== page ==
On Wednesday, the 26th of October, 2022, the Central Bank of Nigeria (CBN), stunned Nigerians when it announced that it has redesigned some new naira notes and will soon put them in circulation.
Speaking on the development, Godwin Emefiele, CBN governor, said the circulation of the new designs begin from December 15, 2022.
According to Emefiele, the new notes include N200, N500, and N1000.
The CBN governor said the decision was due to persisting concerns with the management of the current series of banknotes, and currency in circulation — particularly those outside the banking system in Nigeria.
He said in recent times, currency management has faced several daunting challenges that have continued to grow in scale and sophistication with attendant and unintended consequences for the integrity of both the CBN and the country.
According to Emefiele, these challenges primarily include: significant hoarding of banknotes by members of the public; worsening shortage of clean and fit banknotes with attendant negative perception of the CBN and increased risk to financial stability; and increasing ease and risk of counterfeiting evidenced by several security reports.
He added that recent development in photographic technology and advancements in printing devices have made counterfeiting relatively easier.
In this piece, TheCable brings highlights the implications of CBN’s decision.
BAD TIDINGS FOR ‘MONEY STACKERS’
With the new development, Emefiele said by January 31, 2023, the current series of naira bills is expected to be phased out.
Therefore, he advised Nigerians to take old notes to banks to enable them withdraw the new banknotes once circulation begins.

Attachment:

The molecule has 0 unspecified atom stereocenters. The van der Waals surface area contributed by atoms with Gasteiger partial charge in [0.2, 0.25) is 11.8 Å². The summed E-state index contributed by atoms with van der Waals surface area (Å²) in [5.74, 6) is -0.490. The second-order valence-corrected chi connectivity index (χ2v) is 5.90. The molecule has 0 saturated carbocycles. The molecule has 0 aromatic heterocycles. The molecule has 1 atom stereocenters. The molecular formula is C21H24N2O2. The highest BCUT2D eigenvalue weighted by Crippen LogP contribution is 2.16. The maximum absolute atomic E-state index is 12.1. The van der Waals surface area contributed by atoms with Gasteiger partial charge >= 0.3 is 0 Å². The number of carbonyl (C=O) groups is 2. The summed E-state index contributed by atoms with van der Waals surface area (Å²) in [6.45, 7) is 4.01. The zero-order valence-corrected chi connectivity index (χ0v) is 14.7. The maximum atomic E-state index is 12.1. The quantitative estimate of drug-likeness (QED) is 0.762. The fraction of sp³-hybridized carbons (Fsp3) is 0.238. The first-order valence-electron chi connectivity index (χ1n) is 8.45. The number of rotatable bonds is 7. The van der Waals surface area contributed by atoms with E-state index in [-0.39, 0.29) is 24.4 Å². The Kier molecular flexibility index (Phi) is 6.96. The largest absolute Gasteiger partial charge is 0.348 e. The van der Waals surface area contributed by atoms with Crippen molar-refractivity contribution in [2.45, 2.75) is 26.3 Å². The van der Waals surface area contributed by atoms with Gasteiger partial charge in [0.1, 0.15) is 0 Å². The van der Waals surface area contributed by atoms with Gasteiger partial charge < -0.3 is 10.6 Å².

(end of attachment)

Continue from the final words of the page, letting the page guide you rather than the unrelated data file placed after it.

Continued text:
To facilitate the phasing out of the current naira notes, Emefiele said charges for cash deposits are suspended with immediate effect.
The apex bank directed deposit money banks (DMBs) to ensure cash returned/paid into their accounts attracted zero charges.
Sepaking on the development, Temitope Omosuyi, investment strategist, Afrinvest Securities Ltd, said the move will hugely discourage the culture of illicit money stacking.
“For people that have illicit money stacks in the house, they have to bring them out,” he said.
“Before now, they may have been using illegal means to take them out of the financial system, but now they have to bring all of that money out to the commercial bank so as to convert them to the new currency.”
TIGHTEN GRIP ON MONEY SUPPLY
While announcing the naira notes redesigns, Emefiele lamented that over 80 percent of currency in circulation was outside the vaults of commercial banks even as the issue “takes money supply out of the hands of the central bank”.
However, with the development, the CBN can circulate the new notes, controlling the level of liquidity in the system for monetary stability.
When the CBN regains control over money supply, Emefiele said the soaring inflation, which reached 20.77 percent in September 2022, might be controlled.
“As at September 2022, we had N3.23 trillion in circulation. Out of that, N2.73 is outside the vaults of the banks,” the CBN governor said.
“First of all, what we want to do is mop up all these N3.32 trillion back into the CBN so we can take control of money supply again, and begin to see how this will help rein in inflation. No doubt, we believe it has positive impact on inflation.”